8 Time Management: Accomplishing Difficult Tasks and Maintaining Momentum

Infographic on prioritizing. Consider: (1) What would you like to do? Make a list (i.e. thesis work, other projects, hobbies, social events). (2) What do you need to do? Star any time-sensitive tasks. Estimate how long each task will take. (3) Rank tasks from most important to least. Remember: your health is essential. (4) Look at your schedule and your time estimates: what can you accomplish? Try to stick with your time estimates. (5) Know when to cut, starting with non-essential tasks. Reasses often.

Accomplishing difficult things

There are two schools of thought on how best to approach difficult or daunting tasks:

  1. Eat your frogs first: start your day with the item on your task list that you are dreading the most. Get it out of the way so your mind is clear to focus on other more enjoyable (or less intimidating) tasks.
  2. Build momentum: begin with easy/fun tasks or begin with a task you have left half-finished the previous day. This will get you into working mode and help you feel positive about the day’s outlook. Once you have a more enjoyable task or two completed, move on to the more difficult/involved tasks.

Consider experimenting with both – which method works best for you?

“Challenge: A challenge I faced was staying on task while setting my own deadlines and staying motivated to complete the work, given the magnitude of the task.

Tip: Thesis writing is a marathon and not a sprint – take it day by day and break down larger tasks into smaller, more manageable chunks. Reward yourself along the way as you complete each step and meet each deadline and create times and places for work and times and places for other important life things.”
                                                                                                      – Sociology PhD Graduate

Tips for maintaining momentum over time:

  1. End every work session with a short description of what you’ll work on in the next session. This way, even if there are extended periods of time between working on a particular project, you will have a reminder of where to start and be able to get back into “the zone” easier.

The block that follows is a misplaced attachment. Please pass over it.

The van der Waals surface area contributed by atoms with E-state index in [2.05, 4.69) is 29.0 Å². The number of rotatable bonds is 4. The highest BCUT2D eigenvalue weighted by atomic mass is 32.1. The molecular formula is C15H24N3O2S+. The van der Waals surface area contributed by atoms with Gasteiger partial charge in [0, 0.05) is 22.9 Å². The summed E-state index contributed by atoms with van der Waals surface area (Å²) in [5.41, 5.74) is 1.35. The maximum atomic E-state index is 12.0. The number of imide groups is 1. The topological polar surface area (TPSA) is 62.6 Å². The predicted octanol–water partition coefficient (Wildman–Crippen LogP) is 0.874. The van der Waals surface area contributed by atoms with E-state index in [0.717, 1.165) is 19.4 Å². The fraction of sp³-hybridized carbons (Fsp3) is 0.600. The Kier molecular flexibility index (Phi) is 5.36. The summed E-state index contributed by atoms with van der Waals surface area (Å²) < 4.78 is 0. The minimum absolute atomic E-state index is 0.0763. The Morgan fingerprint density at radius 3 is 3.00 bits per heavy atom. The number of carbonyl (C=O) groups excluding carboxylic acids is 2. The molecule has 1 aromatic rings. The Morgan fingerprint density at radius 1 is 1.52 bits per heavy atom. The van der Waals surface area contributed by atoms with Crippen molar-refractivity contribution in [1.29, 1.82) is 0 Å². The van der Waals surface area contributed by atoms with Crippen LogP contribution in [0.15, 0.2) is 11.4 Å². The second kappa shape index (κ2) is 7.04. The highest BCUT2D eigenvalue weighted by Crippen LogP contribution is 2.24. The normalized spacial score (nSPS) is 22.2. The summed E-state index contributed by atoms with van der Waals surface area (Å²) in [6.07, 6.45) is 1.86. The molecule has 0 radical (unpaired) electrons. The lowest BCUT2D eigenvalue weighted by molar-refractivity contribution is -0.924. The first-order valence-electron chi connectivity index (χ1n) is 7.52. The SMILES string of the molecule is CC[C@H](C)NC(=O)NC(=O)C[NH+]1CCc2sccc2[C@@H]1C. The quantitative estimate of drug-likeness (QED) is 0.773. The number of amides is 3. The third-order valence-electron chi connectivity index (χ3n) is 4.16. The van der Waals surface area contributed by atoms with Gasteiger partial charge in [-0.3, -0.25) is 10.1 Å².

2. Form a support group, or what Blair calls a “Community of Practice” – a group of students in your department, and elsewhere, who are at a similar stage in the thesis process.[1] This community can help you stay motivated, provide suggestions and feedback when you are stuck, and help shift your perspective. The “Staying Well While Writing”  section of this toolkit has more suggestions for how to build an academic community.
  3. Work smarter, not more. Try the pomodoro technique to work intensively with frequent breaks.[2]
Graphic depiction of the Pomodoro Technique: Make a Task List; Work for 25 Minutes or one Pomodoro, Take a 5 minute break, then repeat step 2 and 3. Take a long break after four 25-minute Pomodoros.
“Writing such a long document is a daunting task which provides plenty of fuel for procrastination. Moreover, organizing such a long document, such that it tells a coherent and compelling story, is a herculean task. To deal with the time management aspect, I used the Pomodoro technique which worked quite well for me. Typically, this consists of 25-min intervals of focused work followed by a 5-min break. Often, I would prolong the 25-min session to 50-min and take a 10-min break instead if I felt in the flow of writing; however, I never worked for more than 2 hours at a time and made sure to take a longer break (at least 30 min) every 2 hours.”
                                                                                         – Chemistry, 2019

[1] Lorrie Blair, “What Is a Thesis?,” in Writing a Graduate Thesis or Dissertation, ed. Lorrie Blair, Teaching Writing (Rotterdam: SensePublishers, 2016), 1–6, https://doi.org/10.1007/978-94-6300-426-8_1.

[2] Francesco Cirillo, The Pomodoro Technique (New York: Currency, 2018).


McMaster University's Graduate Thesis Toolkit Copyright © by Kathleen Steeves, Jennifer Williams, and Samantha Clarke. All Rights Reserved.

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